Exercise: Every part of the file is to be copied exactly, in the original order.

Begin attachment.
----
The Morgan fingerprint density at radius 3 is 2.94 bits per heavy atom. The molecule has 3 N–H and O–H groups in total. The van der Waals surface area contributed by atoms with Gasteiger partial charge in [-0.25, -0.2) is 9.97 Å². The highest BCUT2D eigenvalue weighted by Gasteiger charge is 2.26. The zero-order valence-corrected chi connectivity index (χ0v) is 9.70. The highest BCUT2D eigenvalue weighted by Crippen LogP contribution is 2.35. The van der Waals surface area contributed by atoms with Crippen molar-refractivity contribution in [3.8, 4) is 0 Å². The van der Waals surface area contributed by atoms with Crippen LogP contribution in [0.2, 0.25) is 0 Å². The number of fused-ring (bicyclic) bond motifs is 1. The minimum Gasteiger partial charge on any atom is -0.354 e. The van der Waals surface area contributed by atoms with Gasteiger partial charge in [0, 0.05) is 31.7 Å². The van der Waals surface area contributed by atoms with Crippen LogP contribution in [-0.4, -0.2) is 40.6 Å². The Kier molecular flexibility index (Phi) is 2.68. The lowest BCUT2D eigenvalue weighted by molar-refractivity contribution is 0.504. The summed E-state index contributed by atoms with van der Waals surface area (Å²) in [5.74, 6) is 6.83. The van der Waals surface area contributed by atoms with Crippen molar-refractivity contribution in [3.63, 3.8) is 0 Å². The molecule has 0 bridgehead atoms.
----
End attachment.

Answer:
The Morgan fingerprint density at radius 3 is 2.94 bits per heavy atom. The molecule has 3 N–H and O–H groups in total. The van der Waals surface area contributed by atoms with Gasteiger partial charge in [-0.25, -0.2) is 9.97 Å². The highest BCUT2D eigenvalue weighted by Gasteiger charge is 2.26. The zero-order valence-corrected chi connectivity index (χ0v) is 9.70. The highest BCUT2D eigenvalue weighted by Crippen LogP contribution is 2.35. The van der Waals surface area contributed by atoms with Crippen molar-refractivity contribution in [3.8, 4) is 0 Å². The van der Waals surface area contributed by atoms with Crippen LogP contribution in [0.2, 0.25) is 0 Å². The number of fused-ring (bicyclic) bond motifs is 1. The minimum Gasteiger partial charge on any atom is -0.354 e. The van der Waals surface area contributed by atoms with Gasteiger partial charge in [0, 0.05) is 31.7 Å². The van der Waals surface area contributed by atoms with Crippen LogP contribution in [-0.4, -0.2) is 40.6 Å². The Kier molecular flexibility index (Phi) is 2.68. The lowest BCUT2D eigenvalue weighted by molar-refractivity contribution is 0.504. The summed E-state index contributed by atoms with van der Waals surface area (Å²) in [5.74, 6) is 6.83. The van der Waals surface area contributed by atoms with Crippen molar-refractivity contribution in [3.63, 3.8) is 0 Å². The molecule has 0 bridgehead atoms.